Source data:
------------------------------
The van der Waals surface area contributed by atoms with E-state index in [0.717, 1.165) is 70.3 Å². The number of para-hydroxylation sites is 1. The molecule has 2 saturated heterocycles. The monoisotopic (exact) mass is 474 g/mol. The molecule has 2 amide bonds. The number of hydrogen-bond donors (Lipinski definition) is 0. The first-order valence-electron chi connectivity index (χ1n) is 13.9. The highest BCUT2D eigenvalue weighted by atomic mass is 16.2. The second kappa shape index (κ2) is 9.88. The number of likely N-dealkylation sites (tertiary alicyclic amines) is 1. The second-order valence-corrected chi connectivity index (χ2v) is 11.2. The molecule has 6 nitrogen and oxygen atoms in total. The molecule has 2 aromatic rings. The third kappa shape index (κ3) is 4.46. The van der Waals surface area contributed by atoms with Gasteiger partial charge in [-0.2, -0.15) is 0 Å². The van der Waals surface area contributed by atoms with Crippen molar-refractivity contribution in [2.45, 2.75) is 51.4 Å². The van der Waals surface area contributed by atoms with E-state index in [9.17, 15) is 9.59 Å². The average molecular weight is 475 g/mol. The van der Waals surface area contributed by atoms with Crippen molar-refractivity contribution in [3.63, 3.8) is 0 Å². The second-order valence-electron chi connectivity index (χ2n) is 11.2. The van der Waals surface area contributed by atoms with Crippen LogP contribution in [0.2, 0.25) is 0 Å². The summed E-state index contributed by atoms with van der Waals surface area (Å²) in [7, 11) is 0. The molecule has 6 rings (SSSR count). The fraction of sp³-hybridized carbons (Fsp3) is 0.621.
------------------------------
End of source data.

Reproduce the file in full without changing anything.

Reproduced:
The van der Waals surface area contributed by atoms with E-state index in [0.717, 1.165) is 70.3 Å². The number of para-hydroxylation sites is 1. The molecule has 2 saturated heterocycles. The monoisotopic (exact) mass is 474 g/mol. The molecule has 2 amide bonds. The number of hydrogen-bond donors (Lipinski definition) is 0. The first-order valence-electron chi connectivity index (χ1n) is 13.9. The highest BCUT2D eigenvalue weighted by atomic mass is 16.2. The second kappa shape index (κ2) is 9.88. The number of likely N-dealkylation sites (tertiary alicyclic amines) is 1. The second-order valence-corrected chi connectivity index (χ2v) is 11.2. The molecule has 6 nitrogen and oxygen atoms in total. The molecule has 2 aromatic rings. The third kappa shape index (κ3) is 4.46. The van der Waals surface area contributed by atoms with Gasteiger partial charge in [-0.2, -0.15) is 0 Å². The van der Waals surface area contributed by atoms with Crippen molar-refractivity contribution in [2.45, 2.75) is 51.4 Å². The van der Waals surface area contributed by atoms with E-state index in [9.17, 15) is 9.59 Å². The average molecular weight is 475 g/mol. The van der Waals surface area contributed by atoms with Crippen molar-refractivity contribution in [3.63, 3.8) is 0 Å². The second-order valence-electron chi connectivity index (χ2n) is 11.2. The van der Waals surface area contributed by atoms with Crippen LogP contribution in [0.2, 0.25) is 0 Å². The summed E-state index contributed by atoms with van der Waals surface area (Å²) in [7, 11) is 0. The molecule has 6 rings (SSSR count). The fraction of sp³-hybridized carbons (Fsp3) is 0.621.